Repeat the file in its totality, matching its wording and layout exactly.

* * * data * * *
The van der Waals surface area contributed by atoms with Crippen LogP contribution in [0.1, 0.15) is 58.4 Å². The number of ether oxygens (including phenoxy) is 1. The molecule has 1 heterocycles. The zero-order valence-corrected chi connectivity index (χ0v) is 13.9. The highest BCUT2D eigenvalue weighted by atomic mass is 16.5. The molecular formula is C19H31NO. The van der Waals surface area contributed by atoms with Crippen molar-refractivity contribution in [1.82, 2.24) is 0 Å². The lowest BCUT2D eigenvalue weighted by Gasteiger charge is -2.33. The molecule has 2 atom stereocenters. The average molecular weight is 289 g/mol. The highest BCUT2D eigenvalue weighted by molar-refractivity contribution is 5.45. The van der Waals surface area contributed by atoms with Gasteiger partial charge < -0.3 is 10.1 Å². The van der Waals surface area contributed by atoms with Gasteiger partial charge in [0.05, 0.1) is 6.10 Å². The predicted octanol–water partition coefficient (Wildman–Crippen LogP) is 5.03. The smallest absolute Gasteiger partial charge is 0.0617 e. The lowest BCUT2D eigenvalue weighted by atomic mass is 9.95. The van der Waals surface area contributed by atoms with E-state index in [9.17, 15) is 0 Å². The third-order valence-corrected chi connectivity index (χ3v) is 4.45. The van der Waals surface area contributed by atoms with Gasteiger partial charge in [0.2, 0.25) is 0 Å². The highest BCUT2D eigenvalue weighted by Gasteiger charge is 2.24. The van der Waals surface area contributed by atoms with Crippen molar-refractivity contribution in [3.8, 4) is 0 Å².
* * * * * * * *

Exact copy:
The van der Waals surface area contributed by atoms with Crippen LogP contribution in [0.1, 0.15) is 58.4 Å². The number of ether oxygens (including phenoxy) is 1. The molecule has 1 heterocycles. The zero-order valence-corrected chi connectivity index (χ0v) is 13.9. The highest BCUT2D eigenvalue weighted by atomic mass is 16.5. The molecular formula is C19H31NO. The van der Waals surface area contributed by atoms with Crippen molar-refractivity contribution in [1.82, 2.24) is 0 Å². The lowest BCUT2D eigenvalue weighted by Gasteiger charge is -2.33. The molecule has 2 atom stereocenters. The average molecular weight is 289 g/mol. The highest BCUT2D eigenvalue weighted by molar-refractivity contribution is 5.45. The van der Waals surface area contributed by atoms with Gasteiger partial charge < -0.3 is 10.1 Å². The van der Waals surface area contributed by atoms with Gasteiger partial charge in [0.05, 0.1) is 6.10 Å². The predicted octanol–water partition coefficient (Wildman–Crippen LogP) is 5.03. The smallest absolute Gasteiger partial charge is 0.0617 e. The lowest BCUT2D eigenvalue weighted by atomic mass is 9.95. The van der Waals surface area contributed by atoms with E-state index in [9.17, 15) is 0 Å². The third-order valence-corrected chi connectivity index (χ3v) is 4.45. The van der Waals surface area contributed by atoms with Gasteiger partial charge in [0.2, 0.25) is 0 Å². The highest BCUT2D eigenvalue weighted by Gasteiger charge is 2.24. The van der Waals surface area contributed by atoms with Crippen molar-refractivity contribution in [3.8, 4) is 0 Å².